There is one reason to be sorry to say farewell to Stephen Harper. That’s because the end of the Harper era might also mean the demise of ShitHarperDid. The social media comedy group that has built a large cult following poking fun at the PM for four years is considering drawing a the curtain its own act, maybe as a victim of its own success.

For the past four years the pesky anti-Conservative government protest, best known for its satirical YouTube videos supported by crowd funding, aimed to connect with an audience of young Canadians who had grown disenchanted with politics and their inability to affect progressive change.

SHD first came to prominence during the 2011 election, with its own campaign to empower young people with information and the motivation to vote. But SHD could have died after that election, especially as its efforts were frustrated by such a disappointing result.

“We thought we’d have to go back to our day jobs,” said SHD’s founder, Vancouver based stand-up comedian Sean Devlin. But instead the movement was sustained by the frustration at the electoral system that gave Canadians a majority government that didn’t reflect the values of many Canadians.

It’s no accident that the group has a comedian at its foundation. Political change may be the group’s ultimate goal, but the message is delivered through the comedy and satire which has made it so popular.

Devlin soon built SHD into a nationwide network of organisers, volunteers and supporters all across Canada, like Montreal’s David Vanderfleet, who was originally attracted to SHD by its biting brand of comedy.

“I think a lot of young people consider politics really dull. But they’ll share funny stuff online even if it’s political,” he says, “like a lot of people, I first got into the group because of the name. It’s like what you’d say to your friends; ‘Hey, have you heard about that shit Harper did?’”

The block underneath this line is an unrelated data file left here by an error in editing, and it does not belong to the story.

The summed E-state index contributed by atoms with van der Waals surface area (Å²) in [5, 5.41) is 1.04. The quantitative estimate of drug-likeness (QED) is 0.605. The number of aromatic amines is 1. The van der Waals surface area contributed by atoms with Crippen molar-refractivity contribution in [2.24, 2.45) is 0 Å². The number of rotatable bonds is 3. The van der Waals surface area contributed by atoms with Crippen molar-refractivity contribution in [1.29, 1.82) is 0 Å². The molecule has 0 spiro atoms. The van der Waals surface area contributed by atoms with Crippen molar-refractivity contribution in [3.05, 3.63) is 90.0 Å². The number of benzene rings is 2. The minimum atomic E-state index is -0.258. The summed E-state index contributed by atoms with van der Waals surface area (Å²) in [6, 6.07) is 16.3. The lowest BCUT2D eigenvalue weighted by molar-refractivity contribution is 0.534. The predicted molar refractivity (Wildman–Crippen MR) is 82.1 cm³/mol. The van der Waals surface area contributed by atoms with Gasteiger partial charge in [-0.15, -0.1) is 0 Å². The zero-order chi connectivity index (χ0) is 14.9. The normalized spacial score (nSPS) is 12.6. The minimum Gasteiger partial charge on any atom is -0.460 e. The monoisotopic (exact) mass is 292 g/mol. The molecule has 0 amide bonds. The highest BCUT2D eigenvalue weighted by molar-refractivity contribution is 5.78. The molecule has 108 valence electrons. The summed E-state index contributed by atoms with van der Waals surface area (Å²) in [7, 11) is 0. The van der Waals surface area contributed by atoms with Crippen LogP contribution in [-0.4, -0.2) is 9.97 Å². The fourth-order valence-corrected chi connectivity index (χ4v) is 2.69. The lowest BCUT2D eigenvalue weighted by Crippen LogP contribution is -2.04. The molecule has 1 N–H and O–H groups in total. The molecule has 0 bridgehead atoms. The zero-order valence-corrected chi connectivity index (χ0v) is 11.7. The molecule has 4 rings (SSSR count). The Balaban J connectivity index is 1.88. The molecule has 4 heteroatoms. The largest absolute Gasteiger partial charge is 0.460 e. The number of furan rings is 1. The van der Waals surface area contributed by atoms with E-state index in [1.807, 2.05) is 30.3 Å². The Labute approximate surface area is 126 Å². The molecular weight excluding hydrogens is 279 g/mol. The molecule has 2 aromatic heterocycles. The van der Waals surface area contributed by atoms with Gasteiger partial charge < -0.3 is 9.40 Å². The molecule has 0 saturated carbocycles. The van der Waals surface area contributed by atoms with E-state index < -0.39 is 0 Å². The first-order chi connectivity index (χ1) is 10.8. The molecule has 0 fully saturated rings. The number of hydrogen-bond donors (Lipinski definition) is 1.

The group’s YouTube gags include the viral video Ryan Gosling Not Endorsing

and the purchase of the domain name to spoof the government’s self promotional ads on the state of the economy. The SHD versions highlighted unemployment, lack of opportunity and discrimination as an alternative view of Harper’s economic record:

Behind the gags was much more serious activism. Devlin teamed up with Brigitte DePape, who is best remembered as the Senate page appearing on the floor of parliament holding a stop sign with Harper’s name on it. The two activists breached the Prime Minister’s protection protocol to crash a 2014 Harper speaking event in Vancouver to protest the PM’s environmental policy. The stunt got Devlin roughed up and arrested but also gathered national media attention for SHD and its message.

As the 2015 election neared, SHD swung back into full campaign mode focusing on getting the anti Harper vote out. The Conservative campaign handed the protesters plenty of ammunition for its particular brand of mocking protest.

A protester holds a sign reading "Stop Harper" is led from the room as Canada's Governor General David Johnston delivers the Speech from the Throne in the Senate chamber on Parliament Hill in Ottawa
Former “Rogue Senate Page” now SHD member Brigitte DePape

With reference to the niqab issue and a woman who was attacked on the streets of Montreal while wearing the veil, SHD’s webpage offered a stinging message to the Harper government: “If you’re going to put Canadians against each other to get ahead in the polls at least offer a hand up after they get knocked down…and wash it off before you offer it, you slimy eel-eyed discriminating weasel.”

A massive mobilization of its supporters on election day may have played a part in ending the Harper era, but the question the membership is now being asked on the SHD web page is whether the group’ efforts should continue and where it could go from here.

Brigitte DePape has suggested that the fight will continue on several other fronts. “We are part of building something special that is capable of taking down not only the Harper government. It’s really great being part of this shift in culture,” she says.

It remains to be seen whether the shift in Canada’s political culture DePape refers to will gather momentum or moss, considering how it has been built on antipathy toward such a polarizing figure as Harper.

One hint at SHD’s new focus can now be seen on its website. A ‘Trudeau meter’ will record the incoming PM’s record of keeping his promises. “We will be prepared to hold that (new) government to account and push for the systemic changes we need to get through,” said a statement by Devlin, “things like the climate crisis, the environmental crisis and the economic crisis.”

David Vanderfleet confirms that he wouldn’t like to see the movement disband, even if it’s in need of a name change. “Shit Trudeau Does? No!” he laughs, as he considers how it might be abbreviated, “I don’t think that could work.”